Written by on July 13, 2023

In the 1990’s the TV viewing audience was craving something new. The interest in sports was waning a bit as Monday Night Football wasn’t ruling the airwaves as it had in the past. Game shows were still something you only watched if you were a stay at home parent or were sick and recovering on the couch. Hollywood gave something that was the combination of the two. American Gladiators came on to the scene in 1989 and changed how game shows were viewed for the future. You got to see everyday regular Joes go to the gladiator arena and take on hulking warriors determined to stop them from winning at physical challenges. The show ran until 1996 before the plug was pulled and was considered one of the most successful shows to ever be shown in syndication. It first aired around here on Sunday mornings before moving to Saturday nights. As kids we thought it was a step up from pro-wrestling and The Price Is Right and parents found it to be a change of pace that didn’t take the many hours professional sports did. Watching made you feel like if you put in some work that you could end up at Universal Studios swinging from ropes and swinging pugil sticks at muscle bound warriors. As quickly as it came it seemed to be gone but the legacy it left spawned physical competition shows of the present like Survivor and others. The new Netflix series “Muscles and Mayhem: The Unauthorized Story of the American Gladiators” tells the behind the scenes stories that we’re not surprised by and those that may shock you.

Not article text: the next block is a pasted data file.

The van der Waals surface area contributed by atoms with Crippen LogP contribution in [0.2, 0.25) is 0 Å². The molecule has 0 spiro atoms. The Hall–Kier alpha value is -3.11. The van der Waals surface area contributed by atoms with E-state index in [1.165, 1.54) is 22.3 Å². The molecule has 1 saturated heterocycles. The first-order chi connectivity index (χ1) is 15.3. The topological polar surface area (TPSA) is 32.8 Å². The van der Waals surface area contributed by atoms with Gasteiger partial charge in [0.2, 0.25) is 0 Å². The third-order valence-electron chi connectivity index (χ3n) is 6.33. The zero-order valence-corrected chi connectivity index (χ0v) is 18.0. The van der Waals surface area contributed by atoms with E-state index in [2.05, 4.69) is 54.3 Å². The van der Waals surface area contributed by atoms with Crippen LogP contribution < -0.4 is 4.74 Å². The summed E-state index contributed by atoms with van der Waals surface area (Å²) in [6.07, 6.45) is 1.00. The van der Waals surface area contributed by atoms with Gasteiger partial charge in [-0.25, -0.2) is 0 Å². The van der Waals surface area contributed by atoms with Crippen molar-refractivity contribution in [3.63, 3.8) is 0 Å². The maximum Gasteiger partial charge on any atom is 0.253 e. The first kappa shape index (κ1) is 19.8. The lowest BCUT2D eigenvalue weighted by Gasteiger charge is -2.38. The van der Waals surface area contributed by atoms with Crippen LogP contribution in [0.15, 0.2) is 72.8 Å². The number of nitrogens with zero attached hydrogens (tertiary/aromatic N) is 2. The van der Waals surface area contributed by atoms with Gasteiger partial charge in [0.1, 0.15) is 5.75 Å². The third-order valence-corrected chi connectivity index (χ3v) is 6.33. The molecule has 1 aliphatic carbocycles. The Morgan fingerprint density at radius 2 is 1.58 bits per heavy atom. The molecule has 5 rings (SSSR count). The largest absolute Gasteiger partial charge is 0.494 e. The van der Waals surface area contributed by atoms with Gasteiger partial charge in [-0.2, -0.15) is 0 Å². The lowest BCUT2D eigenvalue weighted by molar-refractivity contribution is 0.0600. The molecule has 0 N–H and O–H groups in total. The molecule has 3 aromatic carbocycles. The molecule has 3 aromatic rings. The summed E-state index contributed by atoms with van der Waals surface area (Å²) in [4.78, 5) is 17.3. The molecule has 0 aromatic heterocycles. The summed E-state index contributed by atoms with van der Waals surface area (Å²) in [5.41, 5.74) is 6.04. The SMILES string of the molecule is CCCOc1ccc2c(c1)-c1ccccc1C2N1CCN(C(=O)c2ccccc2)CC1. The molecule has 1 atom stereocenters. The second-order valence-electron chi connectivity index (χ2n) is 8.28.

This documentary really goes deep into the world and story of American Gladiators. Did we suspect they used steroids? Of course. Did they? Of course. I don’t think I’m spoiling much there. What we didn’t know is the pain and abuse they went through to put on these shows. We didn’t know how some got to be Gladiators and why some were no longer on the show and that’s where this documentary really shines a light. While they all started out as unknowns they quickly became famous and Zap, Lace, Nitro, Gemini, Blaze, Laser, etc. became names synonymous with athletics as much as Warren Moon and Joe Montana. They also became a good joke for the Purple Cobras in the movie “Dodgeball”. These athletes just felt like they were more accessible than the stars getting paid millions of dollars. “Muscles and Mayhem” gives you a great glimpse into their lives, struggles, and were they are now. At least for some of them. That’s where the documentary is a bit of a let down. While it focuses on some of the original and big names we remember it almost ignores and pushes aside some of the gladiators that were just as well loved. Lace was one of the mainstays on the show who wasn’t as built as the others but was as tough and athletic. Her name is barely mentioned. Siren was one of the fan favorites not just because of her abilities, but also because she was deaf. She was a weekly example of not letting a disability stop you from competing and that had to inspire some kids out there to keep working at their own dreams in sports. I think they only mention her name once in the five episodes and they don’t even mention the fact that she committed suicide. If this is so unauthorized then why didn’t they cover that? Unless they got told by her family that legal issues could arise I would think that her story would be a pretty big part of the worst part of their world wide fame. Other than the core group they barely mention any of the other Gladiators that were on the show and I felt that there was much more story to tell. I’d like to think they will have another season or set of episodes, but I highly doubt it. Until they do, we will just have to look at the legacy they left us as you watch Wipe Out, Survivor, American Ninja Warrior, and any other shows that physically challenge the contestants. If you were ever a fan of this show make sure you watch it and absorb what they went through and see behind the scenes video and contestant interviews of some of the most decorated competitors from the show. You’ll feel the nostalgia along with concern for how these once giants of the small screen are living now, or wonder about the ones they don’t even mention.

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